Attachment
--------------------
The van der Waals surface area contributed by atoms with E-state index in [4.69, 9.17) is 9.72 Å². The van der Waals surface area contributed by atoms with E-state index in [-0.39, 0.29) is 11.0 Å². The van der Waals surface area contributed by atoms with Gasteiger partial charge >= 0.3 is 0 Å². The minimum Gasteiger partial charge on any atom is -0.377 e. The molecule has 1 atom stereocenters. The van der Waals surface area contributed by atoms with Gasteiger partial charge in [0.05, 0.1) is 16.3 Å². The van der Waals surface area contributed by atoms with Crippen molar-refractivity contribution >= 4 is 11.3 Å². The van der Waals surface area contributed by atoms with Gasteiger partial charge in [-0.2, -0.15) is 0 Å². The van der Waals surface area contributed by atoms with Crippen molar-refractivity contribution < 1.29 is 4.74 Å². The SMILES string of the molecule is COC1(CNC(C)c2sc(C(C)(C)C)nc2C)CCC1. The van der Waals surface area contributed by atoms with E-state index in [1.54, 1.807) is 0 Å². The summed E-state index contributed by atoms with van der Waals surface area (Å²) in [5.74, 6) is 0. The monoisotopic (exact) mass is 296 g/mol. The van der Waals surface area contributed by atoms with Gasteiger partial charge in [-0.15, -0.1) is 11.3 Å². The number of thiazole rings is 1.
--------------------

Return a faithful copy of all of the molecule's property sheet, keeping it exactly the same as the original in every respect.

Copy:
The van der Waals surface area contributed by atoms with E-state index in [4.69, 9.17) is 9.72 Å². The van der Waals surface area contributed by atoms with E-state index in [-0.39, 0.29) is 11.0 Å². The van der Waals surface area contributed by atoms with Gasteiger partial charge >= 0.3 is 0 Å². The minimum Gasteiger partial charge on any atom is -0.377 e. The molecule has 1 atom stereocenters. The van der Waals surface area contributed by atoms with Gasteiger partial charge in [0.05, 0.1) is 16.3 Å². The van der Waals surface area contributed by atoms with Crippen molar-refractivity contribution >= 4 is 11.3 Å². The van der Waals surface area contributed by atoms with Gasteiger partial charge in [-0.2, -0.15) is 0 Å². The van der Waals surface area contributed by atoms with Crippen molar-refractivity contribution < 1.29 is 4.74 Å². The SMILES string of the molecule is COC1(CNC(C)c2sc(C(C)(C)C)nc2C)CCC1. The van der Waals surface area contributed by atoms with E-state index in [1.54, 1.807) is 0 Å². The summed E-state index contributed by atoms with van der Waals surface area (Å²) in [5.74, 6) is 0. The monoisotopic (exact) mass is 296 g/mol. The van der Waals surface area contributed by atoms with Gasteiger partial charge in [-0.15, -0.1) is 11.3 Å². The number of thiazole rings is 1.